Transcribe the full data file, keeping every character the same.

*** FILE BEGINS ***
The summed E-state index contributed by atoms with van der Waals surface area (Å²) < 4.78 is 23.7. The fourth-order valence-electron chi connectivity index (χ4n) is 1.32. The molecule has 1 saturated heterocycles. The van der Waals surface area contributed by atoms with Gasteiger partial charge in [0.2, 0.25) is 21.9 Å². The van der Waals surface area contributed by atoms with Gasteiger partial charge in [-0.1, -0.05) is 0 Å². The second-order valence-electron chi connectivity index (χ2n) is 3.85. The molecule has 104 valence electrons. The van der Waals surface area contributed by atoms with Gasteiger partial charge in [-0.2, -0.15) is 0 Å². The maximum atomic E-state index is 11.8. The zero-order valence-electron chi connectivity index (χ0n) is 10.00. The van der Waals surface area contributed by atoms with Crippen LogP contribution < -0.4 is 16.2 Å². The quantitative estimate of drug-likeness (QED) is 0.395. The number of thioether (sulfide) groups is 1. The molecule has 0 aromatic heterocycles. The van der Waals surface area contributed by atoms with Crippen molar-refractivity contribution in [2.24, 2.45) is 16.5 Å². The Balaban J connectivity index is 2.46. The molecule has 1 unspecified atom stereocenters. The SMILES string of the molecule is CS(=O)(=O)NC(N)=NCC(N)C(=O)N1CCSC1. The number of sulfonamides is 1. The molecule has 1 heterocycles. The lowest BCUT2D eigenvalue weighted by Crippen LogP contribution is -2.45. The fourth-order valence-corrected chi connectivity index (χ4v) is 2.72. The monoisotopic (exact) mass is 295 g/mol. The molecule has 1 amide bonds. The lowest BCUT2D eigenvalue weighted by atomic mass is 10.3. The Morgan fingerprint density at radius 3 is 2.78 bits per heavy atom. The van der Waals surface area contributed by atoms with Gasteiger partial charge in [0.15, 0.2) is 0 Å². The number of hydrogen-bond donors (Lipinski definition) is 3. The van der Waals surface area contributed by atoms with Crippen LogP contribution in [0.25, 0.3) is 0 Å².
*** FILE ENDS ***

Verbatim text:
The summed E-state index contributed by atoms with van der Waals surface area (Å²) < 4.78 is 23.7. The fourth-order valence-electron chi connectivity index (χ4n) is 1.32. The molecule has 1 saturated heterocycles. The van der Waals surface area contributed by atoms with Gasteiger partial charge in [0.2, 0.25) is 21.9 Å². The van der Waals surface area contributed by atoms with Gasteiger partial charge in [-0.1, -0.05) is 0 Å². The second-order valence-electron chi connectivity index (χ2n) is 3.85. The molecule has 104 valence electrons. The van der Waals surface area contributed by atoms with Gasteiger partial charge in [-0.2, -0.15) is 0 Å². The maximum atomic E-state index is 11.8. The zero-order valence-electron chi connectivity index (χ0n) is 10.00. The van der Waals surface area contributed by atoms with Crippen LogP contribution < -0.4 is 16.2 Å². The quantitative estimate of drug-likeness (QED) is 0.395. The number of thioether (sulfide) groups is 1. The molecule has 0 aromatic heterocycles. The van der Waals surface area contributed by atoms with Crippen molar-refractivity contribution in [2.24, 2.45) is 16.5 Å². The Balaban J connectivity index is 2.46. The molecule has 1 unspecified atom stereocenters. The SMILES string of the molecule is CS(=O)(=O)NC(N)=NCC(N)C(=O)N1CCSC1. The number of sulfonamides is 1. The molecule has 1 heterocycles. The lowest BCUT2D eigenvalue weighted by Crippen LogP contribution is -2.45. The fourth-order valence-corrected chi connectivity index (χ4v) is 2.72. The monoisotopic (exact) mass is 295 g/mol. The molecule has 1 amide bonds. The lowest BCUT2D eigenvalue weighted by atomic mass is 10.3. The Morgan fingerprint density at radius 3 is 2.78 bits per heavy atom. The van der Waals surface area contributed by atoms with Gasteiger partial charge in [0.15, 0.2) is 0 Å². The number of hydrogen-bond donors (Lipinski definition) is 3. The van der Waals surface area contributed by atoms with Crippen LogP contribution in [0.25, 0.3) is 0 Å².